A solution to combat this problem is the use of restrictive covenant agreements, which are a type of noncompete agreement. These contracts will set limitations on where and when an employee can work for companies in the same industry after separating from your business. For full protection, they generally need to be negotiated and agreed to when an employee is hired. You may be able to convince a departing employee to sign a restrictive covenant agreement in exchange for a generous severance package.
An employee may be restricted from working for competitors in a specific industry, within a certain geographical range, for a certain amount of time. An employee might not be able to work for competitors in a 100-mile radius of a former employer’s headquarters for a period of 2 years, for example.
North Carolina is one of several states that legally enforces terms of restrictive covenant agreements. However, they have historically been heavily scrutinized when challenged. Should a former employee dispute the enforceability of a restrictive covenant agreement, the court will attempt to decide if the scope of the terms goes beyond protecting your legitimate need to protect your business. Terms that overreach will likely be shot down.
Our Charlotte intellectual property attorneys can help you draft enforceable restrictive covenant agreements. We are familiar with how these sorts of disputes are decided and can balance the need to pass muster with a state court and the urgency of protecting your proprietary information.
Using Copyrights, Trademarks, and Patents to Protect Your Intellectual Property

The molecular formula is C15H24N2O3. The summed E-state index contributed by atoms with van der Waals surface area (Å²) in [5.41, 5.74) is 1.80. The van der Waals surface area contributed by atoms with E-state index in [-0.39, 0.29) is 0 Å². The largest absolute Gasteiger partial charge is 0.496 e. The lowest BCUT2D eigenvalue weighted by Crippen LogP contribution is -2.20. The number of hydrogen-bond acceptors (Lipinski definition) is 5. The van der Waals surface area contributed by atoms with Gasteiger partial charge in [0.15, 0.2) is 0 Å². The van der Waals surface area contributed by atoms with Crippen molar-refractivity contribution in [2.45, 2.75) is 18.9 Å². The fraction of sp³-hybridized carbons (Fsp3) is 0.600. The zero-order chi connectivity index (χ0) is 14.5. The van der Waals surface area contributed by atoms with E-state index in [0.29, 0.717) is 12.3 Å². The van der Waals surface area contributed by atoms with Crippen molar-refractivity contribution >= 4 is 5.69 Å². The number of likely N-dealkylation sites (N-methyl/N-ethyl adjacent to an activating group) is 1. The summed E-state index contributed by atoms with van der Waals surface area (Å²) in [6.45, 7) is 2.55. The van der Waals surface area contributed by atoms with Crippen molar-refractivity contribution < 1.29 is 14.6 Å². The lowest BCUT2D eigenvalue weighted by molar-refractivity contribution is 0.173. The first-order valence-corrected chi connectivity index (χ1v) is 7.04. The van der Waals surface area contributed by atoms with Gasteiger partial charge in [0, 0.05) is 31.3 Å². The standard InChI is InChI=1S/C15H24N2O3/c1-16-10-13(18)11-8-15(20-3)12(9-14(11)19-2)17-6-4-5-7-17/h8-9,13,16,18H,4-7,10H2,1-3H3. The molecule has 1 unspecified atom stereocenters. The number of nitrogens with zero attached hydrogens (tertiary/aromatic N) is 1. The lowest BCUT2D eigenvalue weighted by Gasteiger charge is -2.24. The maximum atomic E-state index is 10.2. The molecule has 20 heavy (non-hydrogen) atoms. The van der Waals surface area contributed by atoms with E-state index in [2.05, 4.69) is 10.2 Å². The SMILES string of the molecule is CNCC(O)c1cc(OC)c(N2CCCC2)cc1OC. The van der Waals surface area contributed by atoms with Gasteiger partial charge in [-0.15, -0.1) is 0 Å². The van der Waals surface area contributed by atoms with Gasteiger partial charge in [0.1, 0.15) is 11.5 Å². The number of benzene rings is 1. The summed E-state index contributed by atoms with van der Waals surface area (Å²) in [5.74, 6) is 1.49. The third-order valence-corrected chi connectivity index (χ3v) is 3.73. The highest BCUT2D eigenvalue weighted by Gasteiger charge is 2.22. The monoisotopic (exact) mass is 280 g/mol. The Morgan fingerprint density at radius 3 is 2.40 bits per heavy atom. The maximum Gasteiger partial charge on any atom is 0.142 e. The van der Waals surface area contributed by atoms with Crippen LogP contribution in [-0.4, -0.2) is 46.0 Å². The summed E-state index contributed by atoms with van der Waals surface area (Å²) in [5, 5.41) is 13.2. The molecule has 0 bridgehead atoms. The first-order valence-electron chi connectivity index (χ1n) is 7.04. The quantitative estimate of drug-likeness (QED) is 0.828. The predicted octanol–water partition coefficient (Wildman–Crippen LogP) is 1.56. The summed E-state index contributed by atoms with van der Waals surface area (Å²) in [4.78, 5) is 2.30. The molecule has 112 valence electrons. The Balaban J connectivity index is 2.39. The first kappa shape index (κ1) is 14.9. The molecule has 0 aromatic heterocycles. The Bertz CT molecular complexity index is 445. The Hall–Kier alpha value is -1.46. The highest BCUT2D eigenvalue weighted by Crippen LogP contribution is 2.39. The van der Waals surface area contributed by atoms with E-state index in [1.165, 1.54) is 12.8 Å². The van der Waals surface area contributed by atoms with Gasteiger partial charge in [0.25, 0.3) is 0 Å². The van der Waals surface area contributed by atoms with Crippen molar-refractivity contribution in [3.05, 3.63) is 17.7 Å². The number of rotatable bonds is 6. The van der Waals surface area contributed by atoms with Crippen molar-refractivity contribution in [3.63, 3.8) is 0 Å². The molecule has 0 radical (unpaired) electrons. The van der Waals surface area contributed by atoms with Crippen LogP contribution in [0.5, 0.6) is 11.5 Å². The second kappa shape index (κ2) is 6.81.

Understanding the difference between copyrights, trademarks, and patents can be confusing. Each category is a form of protection for your intellectual property.
Patents are used to protect inventions. If your company has developed unique devices, machinery, or software, a patent can be filed to protect your ownership of the appliance for a certain number of years. This will prevent competitors from making, selling, or using your patented intellectual property without your permission, though you will have to publish a compelling, publicly filed explanation of the details of the invention.
Copyrights protect “creative works” and are paramount to the entertainment industry. Your business will need copyrights to retain the exclusive rights to publish, distribute, display, and transmit many types of intellectual property, including films, television shows, books, music recordings, and any other type of tangible creative expression.
Trademarks are intended specifically for company names, branding, and slogans. They can also apply to product names and slogans. Pursuing and protecting trademarks is an important piece of running a successful company, as you will need to ensure knockoff or counterfeit products are not diluting your business’s brand identity.
Our team can perform a thorough review of all of your company’s assets and determine what type of protection your intellectual property will need. We are familiar with the processes of filing for and obtaining patents, copyright protections, and trademark protections. We are also prepared to help you fight to protect your business if and when disputes over your protected intellectual property arise.
Get the Legal Support You Need To Protect Your Intellectual Property
Your intellectual property is undoubtedly one of the most valuable pieces of your company, and you should do everything possible to protect it. Our Charlotte intellectual property lawyers at Oakhurst Legal Group understand the importance of proactive action and can advise on a plan to make sure your business’s proprietary assets are secure. In situations where your intellectual property rights have been violated, we can vigorously fight to defend your business.